In a model like Red Arrow’s, we’re working with new clients and new markets all the time. We do a good job of picking up the business from our clients, but fully understanding and absorbing the subject matter to become an expert can take a lot of time – often longer than our projects even last. In these sorts of projects, the importance of strong product ownership is really emphasized.

Someone smart once said, “If you can make an acronym out of it, it must be true.” (Well, maybe I just made that up, but at least an acronym might help you remember some key points.) With that, I give you my “FLAKE” theory of good product ownership.

  • Flexible
  • Available (and Active)
  • Knowledgeable
  • Empowered


A good product owner allows the team to make the decisions about designing and building the application. His or her input is still critical, but it focuses mostly on ensuring that business needs are being met – not by dictating implementation. A flexible product owner has a vision of the endpoint, but is flexible about how the development team gets there.

Available (and Active)

Especially in a custom development model, the person who takes the product owner role usually does so as just a small part of his or her day-to-day activities. For our projects, the product owner is often a president or other executive in a company who has the idea for the application. Unfortunately, executives are often pretty busy, which can make it difficult to get the attention from them that the project needs to be really successful.

The ideal product owner will be both available and actively involved in the project. They don’t need to be available at the drop of a hat, but they do need to respond to questions within a reasonable amount of time. They also need to allocate time to review the necessary project artifacts, like the user stories and wireframes.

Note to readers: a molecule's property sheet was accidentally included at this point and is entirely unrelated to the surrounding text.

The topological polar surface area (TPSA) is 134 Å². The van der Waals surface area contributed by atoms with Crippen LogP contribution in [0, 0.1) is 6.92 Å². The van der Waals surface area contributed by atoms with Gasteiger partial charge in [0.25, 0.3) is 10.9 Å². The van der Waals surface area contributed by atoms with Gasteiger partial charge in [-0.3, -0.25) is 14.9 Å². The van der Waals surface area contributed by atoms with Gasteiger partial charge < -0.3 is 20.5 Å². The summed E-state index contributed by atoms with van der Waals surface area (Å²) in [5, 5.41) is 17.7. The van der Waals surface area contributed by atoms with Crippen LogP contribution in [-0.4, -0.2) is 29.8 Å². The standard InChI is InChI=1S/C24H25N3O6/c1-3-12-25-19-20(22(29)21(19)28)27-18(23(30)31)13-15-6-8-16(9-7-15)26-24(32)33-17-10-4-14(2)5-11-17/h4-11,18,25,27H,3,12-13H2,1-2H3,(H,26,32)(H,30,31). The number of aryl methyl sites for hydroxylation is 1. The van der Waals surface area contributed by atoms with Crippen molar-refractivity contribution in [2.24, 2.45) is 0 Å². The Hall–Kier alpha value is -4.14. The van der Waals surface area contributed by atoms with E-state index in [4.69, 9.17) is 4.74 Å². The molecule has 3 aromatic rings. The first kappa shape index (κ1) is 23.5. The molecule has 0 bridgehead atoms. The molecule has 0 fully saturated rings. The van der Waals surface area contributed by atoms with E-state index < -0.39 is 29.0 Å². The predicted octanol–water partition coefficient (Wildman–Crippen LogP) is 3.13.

Most of the companies we work with have years and years of experience in their particular market. Though it’s important for our development team (especially our analysts) to understand that business as much as is possible, it’s unrealistic to think we’ll develop the breadth and depth that long-time employees at our client have.

Because of that, it’s important for a product owner to be someone who is knowledgeable about their business. The product owner needs to understand the goals of the project, the users of the application, and other driving business factors (like capabilities of competitors’ solutions, for example).


Finally, the product owner needs to be someone who is empowered to make decisions. To keep developing at a fast pace, it’s important to have a product owner who has the power to make the call when it comes to project priorities or other such decisions. It’s not to say that the product owner can’t take a “time out” to go do some research, or gather consensus from other stakeholders. However, if the product owner can’t make simple calls without consulting a whole committee, or when that product owner’s decisions are constantly being overturned by other stakeholders behind the scenes, it can cause a lot of unnecessary churn and wasted time.

Flake, but not flaky

So, I went with FLAKE because it was mildly humorous and because the acronym fit with some of the attributes I found important (and because FREAK was my next best option). But it’s probably pretty obvious that a good product owner is far from flaky. Having a FLAKE product owner goes a long way to ensuring a fast, smooth, successful product and project.